Anchor Steam Beer

Review Date 9/20/2000  Last Updated 5/4/2020  By John Staradumsky


In a previous opinion on Samuel Adams Boston Lager , I wrote about beer entrepreneur and pioneer Jim Koch and the ways in which he expanded awareness of craft beer in the United States. While it's true Koch fanned the flames of beer enthusiasm here, the man who lit the fire was none other than Anchor Brewing's Fritz Maytag.

If you're wondering about the name of this opinion, it refers to the style name for steam beer: California common. Fritz Maytag protects the name "Steam" quite vigorously, and although there are other examples of the style brewed in the states they'll generally be referred to as common. So what is Steam beer? It's a style that originated in California, where the warm weather promoted the use of lager yeast at ale temperatures. This hybrid beer produced a lot of carbonation, so much so that casks of the beer seemed to "steam", hence the name.

Anchor Brewing traces its roots back to at least 1896. The brewery survived prohibition, but nearly went under in the mid nineteen sixties until it was rescued by beer lover and entrepreneur Fritz Maytag. His last name may be on a major appliance in your home, and that's where Fritz's wealth and ability to buy the brewery came from. He purchased it in 1965 and slowly nursed it back to health with years of hard work and dedication.

Though not a microbrewery, Anchor was producing Christmas ales as early as 1974 and a hoppy India pale almost that far back too. Maytag's beer was widely available, though pricey, long before any other craft beer. I remember getting six packs of Anchor Steam back in 1983 in Rhode Island. At $9.00 a six pack, it was a rare treat, but a very special one.

Anchor Steam seems to be a bit more reasonably priced, now. I can often get it for about $7.50 here in Atlanta. But as always, it's important to make sure it's fresh. This is a very perishable brew.

Indeed, I often had trouble in the 90s finding it in good condition on tap. On 8/17/1998 I wrote of a glass at the Mews Tavern in Wakefield RI:

Anchor Steam: Disappointing, listless, not flavorful at all. The keg had been on way too long. I've still not experienced a _really_ fresh keg of this beer, though I have had some excellent bottled Anchor Steam. This did not match up.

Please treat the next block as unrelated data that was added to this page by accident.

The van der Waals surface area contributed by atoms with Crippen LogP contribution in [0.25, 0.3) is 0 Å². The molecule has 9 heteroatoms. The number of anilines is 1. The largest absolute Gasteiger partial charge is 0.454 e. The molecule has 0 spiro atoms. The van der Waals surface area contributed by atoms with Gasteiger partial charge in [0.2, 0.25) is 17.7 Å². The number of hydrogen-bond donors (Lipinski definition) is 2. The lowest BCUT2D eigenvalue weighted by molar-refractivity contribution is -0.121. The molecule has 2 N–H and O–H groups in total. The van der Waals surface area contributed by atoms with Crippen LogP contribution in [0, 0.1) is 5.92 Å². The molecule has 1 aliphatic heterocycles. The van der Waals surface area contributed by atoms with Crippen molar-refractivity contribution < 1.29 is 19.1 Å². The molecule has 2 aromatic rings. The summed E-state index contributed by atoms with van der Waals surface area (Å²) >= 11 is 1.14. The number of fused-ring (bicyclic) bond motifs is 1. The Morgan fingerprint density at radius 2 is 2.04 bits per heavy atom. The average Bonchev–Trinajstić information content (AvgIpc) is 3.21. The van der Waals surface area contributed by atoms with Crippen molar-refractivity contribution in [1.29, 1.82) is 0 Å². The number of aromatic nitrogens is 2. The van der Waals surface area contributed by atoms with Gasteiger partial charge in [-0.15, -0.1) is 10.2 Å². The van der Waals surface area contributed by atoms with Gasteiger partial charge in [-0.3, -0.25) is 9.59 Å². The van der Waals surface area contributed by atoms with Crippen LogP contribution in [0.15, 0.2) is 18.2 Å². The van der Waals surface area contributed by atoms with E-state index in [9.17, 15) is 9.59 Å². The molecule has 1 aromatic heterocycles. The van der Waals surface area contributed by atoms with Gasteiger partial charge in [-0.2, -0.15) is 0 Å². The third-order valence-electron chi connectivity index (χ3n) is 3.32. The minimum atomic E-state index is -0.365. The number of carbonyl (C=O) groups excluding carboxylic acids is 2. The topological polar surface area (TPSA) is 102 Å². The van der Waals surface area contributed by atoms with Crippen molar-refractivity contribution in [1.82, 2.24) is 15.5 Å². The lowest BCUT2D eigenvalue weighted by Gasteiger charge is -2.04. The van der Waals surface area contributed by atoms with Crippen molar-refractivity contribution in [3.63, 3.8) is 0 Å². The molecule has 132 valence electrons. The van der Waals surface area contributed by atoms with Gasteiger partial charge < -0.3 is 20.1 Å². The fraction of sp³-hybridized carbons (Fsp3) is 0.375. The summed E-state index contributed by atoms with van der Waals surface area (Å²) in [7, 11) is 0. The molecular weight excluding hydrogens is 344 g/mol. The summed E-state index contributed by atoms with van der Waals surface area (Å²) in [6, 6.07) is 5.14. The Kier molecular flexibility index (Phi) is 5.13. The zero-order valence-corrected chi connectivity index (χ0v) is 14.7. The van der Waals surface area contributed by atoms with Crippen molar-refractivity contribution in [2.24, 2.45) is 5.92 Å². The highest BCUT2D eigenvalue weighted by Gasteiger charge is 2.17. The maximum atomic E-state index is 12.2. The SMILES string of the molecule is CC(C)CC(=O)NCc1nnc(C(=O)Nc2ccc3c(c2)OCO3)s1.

Steam Beer is a thing of beauty to behold even before you take a sip. The golden orange liquid supports a creamy, thick head formation of small, very tightly packed bubbles. A steady stream of bubbles rises to the top of the glass.

The nose hints at fruit and caramel malt. The palate is smooth, clean and crisp, slightly toasty and very malty and firm-bodied. There's a subtle fruitiness. A lively hop bitterness gradually sneaks up on you and doesn't make it's presence fully known until about thirty seconds after you've finished your sip.

Certainly an American classic, it's a great beer to match with just about any cuisine. Tonight I'm enjoying it with another American classic: a juicy, lightly seasoned steak with a baked potato and yellow squash.

Update 5/4/2020: In the midst of the coronavirus pandemic, I ordered beer from Sherlock's in Kennesaw for curbside pickup. I wanted something comforting, something familiar, something classic-I wanted Anchor Steam Beer. At $8.99 a six-pack, it's about the same price I paid for it 37 years ago as a budding beer enthusiast back in Rhode Island. The bready, almost muffin-like malts, gentle fruitiness and dry finish make this a beer is wonderful today as it was all those years ago when I first enjoyed it. Anchor Steam Beer is a delicate, perfectly balanced beer that is sublime in its simplicity.

The dating convention has changed from the cryptic code Anchor once used, and my bottles say PKG021820. The beer, however, remains much the same. It's still made with 2-Row Pale and Caramel malts and Northern Brewer hops. Really and truly, the classic American craft beer.

From the label:

Anchor Steam brand beer is virtually handmade with an exceptional respect for the ancient art of brewing. The deep amber color, the thick creamy head, and the rich flavor all testify to our traditional brewing methods. Today Anchor is one of the smallest and most traditional breweries in the world. San Francisco's famous Anchor Steam brand beer is unique, for our brewing process has evolved over many decades and is like no other in the world.

Anchor Steam brand beer derives its unusual name from the 19th century when “steam” seems to have been a nickname for beer brewed on the West Coast of America under primitive conditions and without ice. The word "steam" may have referred to the pressure of natural carbonation developing in the beers. Today the brewing methods of those days are a mystery, and for many decades Anchor alone has used the quaint name "steam" for its unique beer.

Glad I tried it?  T

Would I rebuy it??


*Pricing data accurate at time of review or latest update. For reference only, based on actual price paid by reviewer.

(B)=Bottled, Canned